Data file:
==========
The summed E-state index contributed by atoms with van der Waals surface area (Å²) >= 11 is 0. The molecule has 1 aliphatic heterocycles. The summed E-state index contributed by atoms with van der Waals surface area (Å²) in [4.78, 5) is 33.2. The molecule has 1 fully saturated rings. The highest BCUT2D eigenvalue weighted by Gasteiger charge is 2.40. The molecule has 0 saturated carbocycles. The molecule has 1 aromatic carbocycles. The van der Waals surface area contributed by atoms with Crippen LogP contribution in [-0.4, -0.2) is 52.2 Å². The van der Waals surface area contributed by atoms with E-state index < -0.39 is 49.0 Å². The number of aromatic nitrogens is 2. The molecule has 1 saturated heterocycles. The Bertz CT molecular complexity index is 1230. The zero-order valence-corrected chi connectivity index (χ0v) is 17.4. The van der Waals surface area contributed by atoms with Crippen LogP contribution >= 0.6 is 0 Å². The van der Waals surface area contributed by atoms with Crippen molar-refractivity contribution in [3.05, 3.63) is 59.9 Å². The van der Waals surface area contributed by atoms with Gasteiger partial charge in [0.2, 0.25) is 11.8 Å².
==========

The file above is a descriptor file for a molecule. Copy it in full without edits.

The summed E-state index contributed by atoms with van der Waals surface area (Å²) >= 11 is 0. The molecule has 1 aliphatic heterocycles. The summed E-state index contributed by atoms with van der Waals surface area (Å²) in [4.78, 5) is 33.2. The molecule has 1 fully saturated rings. The highest BCUT2D eigenvalue weighted by Gasteiger charge is 2.40. The molecule has 0 saturated carbocycles. The molecule has 1 aromatic carbocycles. The van der Waals surface area contributed by atoms with Crippen LogP contribution in [-0.4, -0.2) is 52.2 Å². The van der Waals surface area contributed by atoms with E-state index < -0.39 is 49.0 Å². The number of aromatic nitrogens is 2. The molecule has 1 saturated heterocycles. The Bertz CT molecular complexity index is 1230. The zero-order valence-corrected chi connectivity index (χ0v) is 17.4. The van der Waals surface area contributed by atoms with Crippen LogP contribution >= 0.6 is 0 Å². The van der Waals surface area contributed by atoms with Crippen molar-refractivity contribution in [3.05, 3.63) is 59.9 Å². The van der Waals surface area contributed by atoms with Gasteiger partial charge in [0.2, 0.25) is 11.8 Å².